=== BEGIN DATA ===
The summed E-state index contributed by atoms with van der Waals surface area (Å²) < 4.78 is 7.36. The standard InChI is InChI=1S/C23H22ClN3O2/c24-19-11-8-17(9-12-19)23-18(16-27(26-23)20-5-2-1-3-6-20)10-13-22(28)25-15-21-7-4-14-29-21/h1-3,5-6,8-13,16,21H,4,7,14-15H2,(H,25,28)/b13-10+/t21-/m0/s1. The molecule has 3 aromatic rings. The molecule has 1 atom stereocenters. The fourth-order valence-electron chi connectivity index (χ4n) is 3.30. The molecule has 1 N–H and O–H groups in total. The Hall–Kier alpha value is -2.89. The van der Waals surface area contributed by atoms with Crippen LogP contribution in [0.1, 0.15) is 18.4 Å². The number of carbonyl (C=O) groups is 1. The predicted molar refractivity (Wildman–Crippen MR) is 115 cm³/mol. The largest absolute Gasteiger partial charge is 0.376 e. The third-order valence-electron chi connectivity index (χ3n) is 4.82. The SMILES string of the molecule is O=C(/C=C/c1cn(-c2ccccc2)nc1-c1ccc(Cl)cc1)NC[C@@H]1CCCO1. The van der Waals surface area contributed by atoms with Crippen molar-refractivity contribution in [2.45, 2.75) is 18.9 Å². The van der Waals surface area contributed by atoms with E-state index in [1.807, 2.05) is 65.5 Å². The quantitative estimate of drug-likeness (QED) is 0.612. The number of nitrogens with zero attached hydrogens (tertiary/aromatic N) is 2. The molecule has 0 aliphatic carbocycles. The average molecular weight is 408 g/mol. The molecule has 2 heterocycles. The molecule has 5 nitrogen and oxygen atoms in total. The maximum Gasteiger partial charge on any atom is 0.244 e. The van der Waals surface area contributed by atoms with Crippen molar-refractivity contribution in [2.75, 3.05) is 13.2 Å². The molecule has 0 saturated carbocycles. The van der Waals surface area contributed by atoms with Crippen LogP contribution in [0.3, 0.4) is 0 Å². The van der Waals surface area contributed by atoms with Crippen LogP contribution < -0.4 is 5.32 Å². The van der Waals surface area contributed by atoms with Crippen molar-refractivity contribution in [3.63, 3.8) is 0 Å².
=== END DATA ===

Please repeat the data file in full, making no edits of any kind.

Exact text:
The summed E-state index contributed by atoms with van der Waals surface area (Å²) < 4.78 is 7.36. The standard InChI is InChI=1S/C23H22ClN3O2/c24-19-11-8-17(9-12-19)23-18(16-27(26-23)20-5-2-1-3-6-20)10-13-22(28)25-15-21-7-4-14-29-21/h1-3,5-6,8-13,16,21H,4,7,14-15H2,(H,25,28)/b13-10+/t21-/m0/s1. The molecule has 3 aromatic rings. The molecule has 1 atom stereocenters. The fourth-order valence-electron chi connectivity index (χ4n) is 3.30. The molecule has 1 N–H and O–H groups in total. The Hall–Kier alpha value is -2.89. The van der Waals surface area contributed by atoms with Crippen LogP contribution in [0.1, 0.15) is 18.4 Å². The number of carbonyl (C=O) groups is 1. The predicted molar refractivity (Wildman–Crippen MR) is 115 cm³/mol. The largest absolute Gasteiger partial charge is 0.376 e. The third-order valence-electron chi connectivity index (χ3n) is 4.82. The SMILES string of the molecule is O=C(/C=C/c1cn(-c2ccccc2)nc1-c1ccc(Cl)cc1)NC[C@@H]1CCCO1. The van der Waals surface area contributed by atoms with Crippen molar-refractivity contribution in [2.45, 2.75) is 18.9 Å². The van der Waals surface area contributed by atoms with E-state index in [1.807, 2.05) is 65.5 Å². The quantitative estimate of drug-likeness (QED) is 0.612. The number of nitrogens with zero attached hydrogens (tertiary/aromatic N) is 2. The molecule has 0 aliphatic carbocycles. The average molecular weight is 408 g/mol. The molecule has 2 heterocycles. The molecule has 5 nitrogen and oxygen atoms in total. The maximum Gasteiger partial charge on any atom is 0.244 e. The van der Waals surface area contributed by atoms with Crippen molar-refractivity contribution in [2.75, 3.05) is 13.2 Å². The molecule has 0 saturated carbocycles. The van der Waals surface area contributed by atoms with Crippen LogP contribution in [0.3, 0.4) is 0 Å². The van der Waals surface area contributed by atoms with Crippen LogP contribution < -0.4 is 5.32 Å². The van der Waals surface area contributed by atoms with Crippen molar-refractivity contribution in [3.63, 3.8) is 0 Å².